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Applied Buyer Behavior Project


Applied Buyer Behavior Project Overview and Guidelines Project Objective To analyze the consumer decision making process involved in the purchase of an high value item. – PowerPoint PPT presentation

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Title: Applied Buyer Behavior Project

Applied Buyer Behavior Project
  • Overview and Guidelines

Project Objective
  • To analyze the consumer decision making process
    involved in the purchase of an high value item.

A Brief Overview
  • Field Activity
  • One person, the consumer, actually goes through
    the process of purchasing (without finally
    purchasing) the item.
  • Another person acts as a observer, making notes
    of the consumers behavior.
  • Based on the notes, you generate a consumption
    story and analyze it.
  • In Stage 1, you engage in the field activity and
    generate the consumption story.
  • In Stage 2, you perform the consumer behavior

Detailed Instructions Step 1
  • Form your team.
  • Decide on team by Monday, March 1st, 2006.
  • Make the following assignments and decisions
  • The team members
  • Two members per team you choose based on your
  • If one of you is planning to buy a large ticket
    item for which you intend to do some research
    before buying, then that person should play
    consumer and the other observer.
  • If that is not the case, then you make your own
  • You choose the product, as long as it is a
    reasonable large valued item for which you are
    planning to do research before buying.

Step 2
  • Turn in the Project Outline Document with the
    following information
  • Project title
  • Consumer and observer (class time)
  • Product chosen
  • A brief outline of how you plan to go about the
  • This should be one-page. It should be formatted
    as follows
  • One-inch margins on all sides
  • Double line spacing
  • 12-point times-roman font
  • Normal paper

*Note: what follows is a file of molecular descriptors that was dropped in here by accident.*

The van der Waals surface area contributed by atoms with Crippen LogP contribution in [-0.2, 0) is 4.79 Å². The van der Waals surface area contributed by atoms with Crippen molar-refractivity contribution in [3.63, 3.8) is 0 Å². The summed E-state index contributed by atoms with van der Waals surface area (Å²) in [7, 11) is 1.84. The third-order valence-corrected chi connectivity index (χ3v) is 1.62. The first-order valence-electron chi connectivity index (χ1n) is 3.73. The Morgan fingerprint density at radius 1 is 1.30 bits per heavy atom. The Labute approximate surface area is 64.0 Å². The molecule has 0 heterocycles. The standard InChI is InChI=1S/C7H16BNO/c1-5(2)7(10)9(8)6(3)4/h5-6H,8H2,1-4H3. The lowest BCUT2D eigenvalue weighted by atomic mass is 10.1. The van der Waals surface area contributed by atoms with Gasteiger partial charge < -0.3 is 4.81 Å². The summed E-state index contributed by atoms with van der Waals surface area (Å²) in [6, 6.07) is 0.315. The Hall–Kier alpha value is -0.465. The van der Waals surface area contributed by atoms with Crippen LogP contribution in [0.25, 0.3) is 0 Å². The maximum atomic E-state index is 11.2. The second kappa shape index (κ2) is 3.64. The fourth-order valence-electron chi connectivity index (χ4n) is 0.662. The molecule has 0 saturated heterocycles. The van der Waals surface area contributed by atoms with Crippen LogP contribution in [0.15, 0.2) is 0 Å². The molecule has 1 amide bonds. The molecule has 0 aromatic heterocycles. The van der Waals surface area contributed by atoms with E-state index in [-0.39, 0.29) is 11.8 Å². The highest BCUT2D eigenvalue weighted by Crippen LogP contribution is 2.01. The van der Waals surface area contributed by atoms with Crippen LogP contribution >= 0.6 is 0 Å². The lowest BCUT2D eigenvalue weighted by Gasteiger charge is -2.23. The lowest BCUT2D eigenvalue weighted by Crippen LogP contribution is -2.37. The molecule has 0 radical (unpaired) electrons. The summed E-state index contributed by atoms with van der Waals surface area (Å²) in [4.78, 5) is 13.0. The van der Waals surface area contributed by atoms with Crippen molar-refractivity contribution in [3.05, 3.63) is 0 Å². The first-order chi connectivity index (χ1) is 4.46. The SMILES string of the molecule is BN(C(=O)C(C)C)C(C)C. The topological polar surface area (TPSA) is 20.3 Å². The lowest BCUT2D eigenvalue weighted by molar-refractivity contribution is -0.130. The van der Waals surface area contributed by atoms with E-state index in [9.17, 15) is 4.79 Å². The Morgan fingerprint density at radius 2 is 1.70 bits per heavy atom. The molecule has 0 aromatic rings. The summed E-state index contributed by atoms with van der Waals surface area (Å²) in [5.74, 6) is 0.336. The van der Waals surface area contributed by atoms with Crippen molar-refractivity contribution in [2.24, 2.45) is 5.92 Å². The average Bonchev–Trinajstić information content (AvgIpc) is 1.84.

• When and Where March 1st, 2006 in class.

Step 3 Field Activity
  • Consumer initiates the shopping process.
  • The observer follows the consumer through the
  • Make notes of consumers thoughts, actions,
    feelings and the interactions he/she has with the
    decision environment.
  • The observer makes note of all significant events
    in the shopping process.
  • When the observer is unsure what the consumer is
    thinking simply ask the consumer and document the
    question and response.
  • The consumer stops when he/she has arrived at a
    final decision.

Step 4 Summarizing Field Activity
  • The notes made by observer is call Field Notes.
  • Make this in clean sheets of paper.
  • Using the field notes, reconstruct a typed-up
    version, focusing on significant events and
    disregarding insignificant events. This can be a
    set of bullet points, organized chronologically.
  • This typed-up version is called Shopping Log,
    about 5-8 pages.

Step 5 Generating the Shopping Story
  • Using the shopping log, create a seamless story
    from start to finish, of the shopping activities.
  • Begin with a short introduction.
  • Conclude with a paragraph on what the consumer
    set out to do, and the extent to which the
    consumer was able to achieve his/her goal.
  • To do this, the observer should have a brief
    interview with the consumer, asking him/her
    questions that will elicit the above information.
  • After the interview, the consumer and observer
    jointly produce this paragraph.
  • Sections of shopping story
  • Introduction, shopping story details, shopping
  • 3-5 pages, standard formatting.

Step 6 Turn in for Stage 1
  • The following Field Activity Document should be
    turned in
  • Title page (title, last 4 digits of SSN, class
    time, course number)
  • Field notes (photo copy, retain original)
  • Shopping log
  • Consumption story
  • Keep an exact copy for yourselves.
  • When and Where March 27th, 2006, in class.

Step 7 Begin Stage 2, WC Analysis
  • Take the shopping story from the Field Activity
    Document, and identify elements of the WCA.
  • Take the original document and insert
    superscripts as follows
  • A for affect
  • C for cognition
  • B for behavior
  • ME for marketing environment
  • This includes products, ads, coupons,
    salespeople, store layout, price etc.
  • E for general environment

Step 8 Identify Key WCA Interactions
  • In this stage, you examine the shopping story and
    identify central interactions between elements of
    WCA that you identified in Step 7.
  • E.g., The salesperson helped me understand the